“It’s hard to talk about it because it doesn’t depend on me but on the curators and investors of this facility. But, as an archaeologist, I would like to see a hotel showcase with finds, to see the genius loci , the layering history of the place, and I think it would be appealing to visitors.
Also, I think the found remains of the mosaic could be taken out and presented somewhere because today there is a developed technique for such a thing,” he pointed out.
The last word will be given by the curators who will determine the conditions of protection of the site and the construction for the investors of the hotel establishment after the archaeological report. That is to say what will remain buried underground, and what can be presented.
“We archaeologists would always like everything to be seen, but we know that is not possible, especially in cities like Zadar, where you have an archaeological site on every inch of land,” concludes Smiljan Gluščević.
Smiljan Gluščević is the former director of the Archaeological Museum in Zadar, an expert in antiquity and one of the most important underwater researchers in Croatia. He conducted field research along the entire Adriatic coast and islands until his retirement five years ago.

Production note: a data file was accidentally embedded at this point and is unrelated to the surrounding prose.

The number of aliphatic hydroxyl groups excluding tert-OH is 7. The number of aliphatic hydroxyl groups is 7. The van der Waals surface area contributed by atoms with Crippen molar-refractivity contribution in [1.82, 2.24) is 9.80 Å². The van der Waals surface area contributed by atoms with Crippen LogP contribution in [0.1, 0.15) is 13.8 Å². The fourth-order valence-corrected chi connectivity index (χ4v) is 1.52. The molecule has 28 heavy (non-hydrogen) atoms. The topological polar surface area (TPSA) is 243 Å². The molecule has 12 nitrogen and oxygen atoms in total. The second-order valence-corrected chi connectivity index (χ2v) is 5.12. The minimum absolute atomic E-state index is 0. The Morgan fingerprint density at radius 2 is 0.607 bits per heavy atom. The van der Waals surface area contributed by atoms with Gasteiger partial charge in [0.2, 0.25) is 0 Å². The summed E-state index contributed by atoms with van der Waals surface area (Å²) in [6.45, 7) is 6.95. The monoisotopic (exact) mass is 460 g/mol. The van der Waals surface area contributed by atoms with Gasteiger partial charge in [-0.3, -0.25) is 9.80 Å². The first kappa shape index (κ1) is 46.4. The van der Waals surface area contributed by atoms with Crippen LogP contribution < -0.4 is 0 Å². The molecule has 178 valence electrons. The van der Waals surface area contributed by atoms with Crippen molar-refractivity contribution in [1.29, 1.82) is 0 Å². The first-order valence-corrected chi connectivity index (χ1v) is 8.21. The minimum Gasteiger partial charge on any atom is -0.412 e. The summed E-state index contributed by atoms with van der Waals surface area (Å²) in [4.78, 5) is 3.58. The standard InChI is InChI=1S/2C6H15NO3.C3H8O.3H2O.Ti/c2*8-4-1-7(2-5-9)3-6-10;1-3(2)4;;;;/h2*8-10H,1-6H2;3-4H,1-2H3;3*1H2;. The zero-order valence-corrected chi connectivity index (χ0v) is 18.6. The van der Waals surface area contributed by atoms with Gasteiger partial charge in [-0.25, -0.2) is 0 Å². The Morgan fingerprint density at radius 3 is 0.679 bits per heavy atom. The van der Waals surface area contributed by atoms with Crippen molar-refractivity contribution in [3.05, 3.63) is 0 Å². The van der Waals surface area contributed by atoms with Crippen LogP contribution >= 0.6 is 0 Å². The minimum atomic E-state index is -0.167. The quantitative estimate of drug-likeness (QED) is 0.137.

Gluščević was the first professionally employed underwater archaeologist in the former Yugoslavia, head of the international team extracting Apoxyomenos from the sea near Lošinj, and the only Croatian member of the scientific committee “Archaeologia Maritima Mediterranea” , a renowned international journal of underwater archeology published in Pisa and Rome.
Three years ago, the crowning achievement of his research, pedagogical and academic work, he published the first Croatian university textbook of underwater archaeology. He worked in Požarište for the private archaeological enterprise “Arheologija Art” from Zadar.
Among the many pottery fragments found in the drainage channel, Gluščević discovered a larger amount of so-called tubules. These hollow ceramic bricks were used as “central heating” pipes in the old villas.
The tubules were arranged inside the wall and the hot air passed through them, which speaks volumes about the luxury in which the inhabitants of Zadar enjoyed their villas overlooking the sea.